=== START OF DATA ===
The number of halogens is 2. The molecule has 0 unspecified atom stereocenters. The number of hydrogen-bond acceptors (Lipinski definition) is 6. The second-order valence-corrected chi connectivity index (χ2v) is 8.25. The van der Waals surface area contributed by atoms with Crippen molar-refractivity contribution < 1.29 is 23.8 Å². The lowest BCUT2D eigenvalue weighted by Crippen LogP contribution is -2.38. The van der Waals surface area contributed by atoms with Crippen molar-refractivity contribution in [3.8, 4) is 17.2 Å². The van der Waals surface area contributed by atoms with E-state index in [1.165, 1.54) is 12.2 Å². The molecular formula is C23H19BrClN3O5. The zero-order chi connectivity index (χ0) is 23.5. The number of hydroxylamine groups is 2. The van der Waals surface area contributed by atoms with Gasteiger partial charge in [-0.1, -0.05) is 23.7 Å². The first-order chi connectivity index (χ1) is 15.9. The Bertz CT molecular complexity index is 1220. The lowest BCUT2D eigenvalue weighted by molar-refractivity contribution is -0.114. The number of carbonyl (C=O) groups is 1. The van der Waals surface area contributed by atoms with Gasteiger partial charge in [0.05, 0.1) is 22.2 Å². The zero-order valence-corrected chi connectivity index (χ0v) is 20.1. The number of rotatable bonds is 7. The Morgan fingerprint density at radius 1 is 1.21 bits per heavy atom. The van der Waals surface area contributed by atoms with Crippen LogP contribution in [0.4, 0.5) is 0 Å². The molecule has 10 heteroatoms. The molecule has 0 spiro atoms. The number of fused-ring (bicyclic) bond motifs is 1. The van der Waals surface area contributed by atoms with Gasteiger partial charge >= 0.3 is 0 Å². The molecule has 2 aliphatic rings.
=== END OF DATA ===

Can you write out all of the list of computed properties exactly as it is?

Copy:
The number of halogens is 2. The molecule has 0 unspecified atom stereocenters. The number of hydrogen-bond acceptors (Lipinski definition) is 6. The second-order valence-corrected chi connectivity index (χ2v) is 8.25. The van der Waals surface area contributed by atoms with Crippen molar-refractivity contribution < 1.29 is 23.8 Å². The lowest BCUT2D eigenvalue weighted by Crippen LogP contribution is -2.38. The van der Waals surface area contributed by atoms with Crippen molar-refractivity contribution in [3.8, 4) is 17.2 Å². The van der Waals surface area contributed by atoms with E-state index in [1.165, 1.54) is 12.2 Å². The molecular formula is C23H19BrClN3O5. The zero-order chi connectivity index (χ0) is 23.5. The number of hydroxylamine groups is 2. The van der Waals surface area contributed by atoms with Gasteiger partial charge in [-0.1, -0.05) is 23.7 Å². The first-order chi connectivity index (χ1) is 15.9. The Bertz CT molecular complexity index is 1220. The lowest BCUT2D eigenvalue weighted by molar-refractivity contribution is -0.114. The number of carbonyl (C=O) groups is 1. The van der Waals surface area contributed by atoms with Gasteiger partial charge in [0.05, 0.1) is 22.2 Å². The zero-order valence-corrected chi connectivity index (χ0v) is 20.1. The number of rotatable bonds is 7. The Morgan fingerprint density at radius 1 is 1.21 bits per heavy atom. The van der Waals surface area contributed by atoms with Crippen LogP contribution in [0.4, 0.5) is 0 Å². The molecule has 10 heteroatoms. The molecule has 0 spiro atoms. The number of fused-ring (bicyclic) bond motifs is 1. The van der Waals surface area contributed by atoms with Gasteiger partial charge >= 0.3 is 0 Å². The molecule has 2 aliphatic rings.